Author + information
- Theodoros D. Karamitsos, MD⁎ ()
- ↵⁎University of Oxford Centre of Clinical Magnetic Resonance Research, Department of Cardiovascular Medicine, John Radcliffe Hospital, Oxford, OX3 9DU, United Kingdom
I read with great interest the recent Editor’s Pages presenting issues that the editors of JACChave found to be of importance in the preparation of a manuscript (1,2). As a junior research fellow, I found all of these recommendations particularly useful and I wish I knew all of these back when I wrote my first manuscript. By coincidence, that manuscript was initially submitted for publication to JACCand was rejected. Although it was finally published in another journal, I always felt that it could have gone higher if I had better guidance during both the planning and the execution of the project as well as during the writing of the manuscript.
What I find particularly confusing is that publishing a paper nowadays in a high impact factor journal requires increasingly sophisticated and complex statistical analysis. I believe that if one performed a literature search over the last 15 to 20 years focusing only on the paragraph that is dedicated to statistical analysis, one would find that this section of the manuscript is consistently expanding and that new methods are constantly emerging. But how far can this trend go? Should clinicians also be statisticians to be able to have a paper accepted or to read and understand a paper? And are complex statistics always telling the truth? Unfortunately, we all tend to chase the “significant” p value, although this does not necessarily reflect the scientific importance in our manuscripts. However, it is a common truth that one can publish more easily significant rather than nonsignificant probability values.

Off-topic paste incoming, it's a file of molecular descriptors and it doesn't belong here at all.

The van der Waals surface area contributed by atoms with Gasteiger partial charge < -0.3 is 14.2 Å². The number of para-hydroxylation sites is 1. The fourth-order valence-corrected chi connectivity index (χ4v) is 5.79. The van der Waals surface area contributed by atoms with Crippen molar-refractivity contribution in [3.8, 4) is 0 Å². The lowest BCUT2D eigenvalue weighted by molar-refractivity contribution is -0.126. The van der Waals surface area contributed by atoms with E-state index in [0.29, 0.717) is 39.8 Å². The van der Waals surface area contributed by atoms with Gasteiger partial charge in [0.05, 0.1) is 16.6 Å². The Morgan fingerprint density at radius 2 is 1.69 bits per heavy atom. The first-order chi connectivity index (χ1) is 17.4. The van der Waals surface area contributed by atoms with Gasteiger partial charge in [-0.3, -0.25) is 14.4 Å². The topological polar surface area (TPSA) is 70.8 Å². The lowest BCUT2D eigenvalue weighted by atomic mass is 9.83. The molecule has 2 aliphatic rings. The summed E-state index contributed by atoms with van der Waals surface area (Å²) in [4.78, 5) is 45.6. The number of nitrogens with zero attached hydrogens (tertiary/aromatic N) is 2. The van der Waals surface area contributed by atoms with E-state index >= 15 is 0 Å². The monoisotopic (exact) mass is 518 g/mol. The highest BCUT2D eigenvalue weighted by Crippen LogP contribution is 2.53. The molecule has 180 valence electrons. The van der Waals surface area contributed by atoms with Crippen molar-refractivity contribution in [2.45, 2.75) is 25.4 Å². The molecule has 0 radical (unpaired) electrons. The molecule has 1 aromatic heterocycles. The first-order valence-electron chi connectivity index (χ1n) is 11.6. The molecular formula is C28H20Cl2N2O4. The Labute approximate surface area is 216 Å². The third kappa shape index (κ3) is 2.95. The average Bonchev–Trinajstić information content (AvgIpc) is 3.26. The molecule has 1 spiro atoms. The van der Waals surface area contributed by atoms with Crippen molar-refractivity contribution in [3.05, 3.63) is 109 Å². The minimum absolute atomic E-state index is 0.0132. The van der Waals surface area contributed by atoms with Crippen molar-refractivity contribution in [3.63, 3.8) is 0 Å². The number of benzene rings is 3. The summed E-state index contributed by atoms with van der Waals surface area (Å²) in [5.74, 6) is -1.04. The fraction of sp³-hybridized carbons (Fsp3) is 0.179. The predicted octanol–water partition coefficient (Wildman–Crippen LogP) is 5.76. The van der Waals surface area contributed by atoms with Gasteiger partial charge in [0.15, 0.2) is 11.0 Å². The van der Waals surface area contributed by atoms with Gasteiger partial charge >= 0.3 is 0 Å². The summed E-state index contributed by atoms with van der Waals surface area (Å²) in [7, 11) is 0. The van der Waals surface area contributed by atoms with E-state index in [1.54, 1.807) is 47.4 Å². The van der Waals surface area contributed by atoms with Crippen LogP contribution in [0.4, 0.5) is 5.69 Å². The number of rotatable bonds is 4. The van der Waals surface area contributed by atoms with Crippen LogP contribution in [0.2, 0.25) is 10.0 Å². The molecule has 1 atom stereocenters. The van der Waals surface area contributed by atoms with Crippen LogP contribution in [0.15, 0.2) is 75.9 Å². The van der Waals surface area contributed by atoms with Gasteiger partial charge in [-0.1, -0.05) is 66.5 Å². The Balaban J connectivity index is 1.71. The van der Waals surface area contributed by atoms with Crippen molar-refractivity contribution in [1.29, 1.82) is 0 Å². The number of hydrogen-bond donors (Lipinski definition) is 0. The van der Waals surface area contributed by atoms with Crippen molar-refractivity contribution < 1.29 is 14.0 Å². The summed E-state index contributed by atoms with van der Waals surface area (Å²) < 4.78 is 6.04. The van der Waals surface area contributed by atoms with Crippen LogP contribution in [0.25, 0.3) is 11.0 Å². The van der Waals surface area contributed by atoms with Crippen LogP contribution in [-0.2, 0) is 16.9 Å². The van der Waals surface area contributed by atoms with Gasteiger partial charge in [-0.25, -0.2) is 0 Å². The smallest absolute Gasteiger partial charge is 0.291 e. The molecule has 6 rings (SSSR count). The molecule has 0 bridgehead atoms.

Another issue that one should have in mind when writing (or reading) a paper should be honesty. Trying to publish by all means can sometimes result in “biased” data. I believe that honesty and scientific integrity are essential values for clinicians and researchers. Nevertheless, these cannot be measured by impact factors or citations and cannot be made to stand out in curriculum vitae. Therefore, I fear that there is a real danger of a gradual devaluation of the principle of honesty in scientific publishing.
I believe that the answer to all of these concerns should be a new-found appreciation of the virtue of truth in science.
- American College of Cardiology Foundation